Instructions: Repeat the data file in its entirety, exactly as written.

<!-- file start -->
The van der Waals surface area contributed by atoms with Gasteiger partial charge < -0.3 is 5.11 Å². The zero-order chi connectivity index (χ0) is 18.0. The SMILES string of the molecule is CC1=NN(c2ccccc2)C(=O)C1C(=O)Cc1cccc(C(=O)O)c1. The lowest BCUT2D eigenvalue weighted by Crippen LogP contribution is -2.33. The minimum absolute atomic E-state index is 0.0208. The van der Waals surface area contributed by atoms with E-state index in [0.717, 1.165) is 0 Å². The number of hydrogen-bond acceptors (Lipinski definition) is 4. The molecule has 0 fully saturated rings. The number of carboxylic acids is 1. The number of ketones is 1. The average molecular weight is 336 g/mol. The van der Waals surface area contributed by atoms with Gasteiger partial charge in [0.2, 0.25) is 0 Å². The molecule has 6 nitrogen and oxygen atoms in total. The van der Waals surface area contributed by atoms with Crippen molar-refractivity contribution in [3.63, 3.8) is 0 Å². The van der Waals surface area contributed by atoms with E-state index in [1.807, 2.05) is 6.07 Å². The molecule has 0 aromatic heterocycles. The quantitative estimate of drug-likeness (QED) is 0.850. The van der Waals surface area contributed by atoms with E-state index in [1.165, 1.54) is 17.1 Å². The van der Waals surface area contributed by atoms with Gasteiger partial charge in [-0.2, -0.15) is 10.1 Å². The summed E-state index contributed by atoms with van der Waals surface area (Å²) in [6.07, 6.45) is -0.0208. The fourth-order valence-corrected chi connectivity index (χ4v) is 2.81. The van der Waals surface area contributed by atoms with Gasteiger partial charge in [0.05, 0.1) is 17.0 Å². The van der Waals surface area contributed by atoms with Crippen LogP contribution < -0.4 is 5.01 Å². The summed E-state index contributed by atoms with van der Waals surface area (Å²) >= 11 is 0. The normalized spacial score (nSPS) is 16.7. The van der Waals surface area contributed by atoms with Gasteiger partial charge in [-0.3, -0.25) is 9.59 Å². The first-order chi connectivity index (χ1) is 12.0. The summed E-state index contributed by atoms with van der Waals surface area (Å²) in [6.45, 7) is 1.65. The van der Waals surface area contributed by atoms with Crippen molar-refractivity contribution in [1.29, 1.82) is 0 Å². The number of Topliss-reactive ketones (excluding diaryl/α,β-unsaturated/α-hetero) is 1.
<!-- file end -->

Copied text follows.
The van der Waals surface area contributed by atoms with Gasteiger partial charge < -0.3 is 5.11 Å². The zero-order chi connectivity index (χ0) is 18.0. The SMILES string of the molecule is CC1=NN(c2ccccc2)C(=O)C1C(=O)Cc1cccc(C(=O)O)c1. The lowest BCUT2D eigenvalue weighted by Crippen LogP contribution is -2.33. The minimum absolute atomic E-state index is 0.0208. The van der Waals surface area contributed by atoms with E-state index in [0.717, 1.165) is 0 Å². The number of hydrogen-bond acceptors (Lipinski definition) is 4. The molecule has 0 fully saturated rings. The number of carboxylic acids is 1. The number of ketones is 1. The average molecular weight is 336 g/mol. The van der Waals surface area contributed by atoms with Gasteiger partial charge in [0.2, 0.25) is 0 Å². The molecule has 6 nitrogen and oxygen atoms in total. The van der Waals surface area contributed by atoms with Crippen molar-refractivity contribution in [3.63, 3.8) is 0 Å². The van der Waals surface area contributed by atoms with E-state index in [1.807, 2.05) is 6.07 Å². The molecule has 0 aromatic heterocycles. The quantitative estimate of drug-likeness (QED) is 0.850. The van der Waals surface area contributed by atoms with E-state index in [1.165, 1.54) is 17.1 Å². The van der Waals surface area contributed by atoms with Gasteiger partial charge in [-0.2, -0.15) is 10.1 Å². The summed E-state index contributed by atoms with van der Waals surface area (Å²) in [6.07, 6.45) is -0.0208. The fourth-order valence-corrected chi connectivity index (χ4v) is 2.81. The van der Waals surface area contributed by atoms with Gasteiger partial charge in [0.05, 0.1) is 17.0 Å². The van der Waals surface area contributed by atoms with Crippen LogP contribution < -0.4 is 5.01 Å². The summed E-state index contributed by atoms with van der Waals surface area (Å²) >= 11 is 0. The normalized spacial score (nSPS) is 16.7. The van der Waals surface area contributed by atoms with Gasteiger partial charge in [-0.3, -0.25) is 9.59 Å². The first-order chi connectivity index (χ1) is 12.0. The summed E-state index contributed by atoms with van der Waals surface area (Å²) in [6.45, 7) is 1.65. The van der Waals surface area contributed by atoms with Crippen molar-refractivity contribution in [1.29, 1.82) is 0 Å². The number of Topliss-reactive ketones (excluding diaryl/α,β-unsaturated/α-hetero) is 1.